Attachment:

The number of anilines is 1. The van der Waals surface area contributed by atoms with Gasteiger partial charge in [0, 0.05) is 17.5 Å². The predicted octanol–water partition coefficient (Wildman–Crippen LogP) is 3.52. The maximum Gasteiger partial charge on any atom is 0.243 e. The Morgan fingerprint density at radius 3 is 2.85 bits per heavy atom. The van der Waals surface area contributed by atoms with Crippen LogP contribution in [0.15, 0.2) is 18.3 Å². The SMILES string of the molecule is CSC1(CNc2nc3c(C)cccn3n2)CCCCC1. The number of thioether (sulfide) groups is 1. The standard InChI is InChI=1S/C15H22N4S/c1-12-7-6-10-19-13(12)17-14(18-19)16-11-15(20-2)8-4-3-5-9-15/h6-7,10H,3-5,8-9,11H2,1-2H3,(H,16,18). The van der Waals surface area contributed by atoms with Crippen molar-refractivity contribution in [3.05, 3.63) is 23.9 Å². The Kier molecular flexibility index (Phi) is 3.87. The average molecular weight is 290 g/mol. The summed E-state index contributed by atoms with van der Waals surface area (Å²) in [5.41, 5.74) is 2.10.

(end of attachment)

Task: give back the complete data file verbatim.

The number of anilines is 1. The van der Waals surface area contributed by atoms with Gasteiger partial charge in [0, 0.05) is 17.5 Å². The predicted octanol–water partition coefficient (Wildman–Crippen LogP) is 3.52. The maximum Gasteiger partial charge on any atom is 0.243 e. The Morgan fingerprint density at radius 3 is 2.85 bits per heavy atom. The van der Waals surface area contributed by atoms with Crippen LogP contribution in [0.15, 0.2) is 18.3 Å². The SMILES string of the molecule is CSC1(CNc2nc3c(C)cccn3n2)CCCCC1. The number of thioether (sulfide) groups is 1. The standard InChI is InChI=1S/C15H22N4S/c1-12-7-6-10-19-13(12)17-14(18-19)16-11-15(20-2)8-4-3-5-9-15/h6-7,10H,3-5,8-9,11H2,1-2H3,(H,16,18). The van der Waals surface area contributed by atoms with Crippen molar-refractivity contribution in [3.05, 3.63) is 23.9 Å². The Kier molecular flexibility index (Phi) is 3.87. The average molecular weight is 290 g/mol. The summed E-state index contributed by atoms with van der Waals surface area (Å²) in [5.41, 5.74) is 2.10.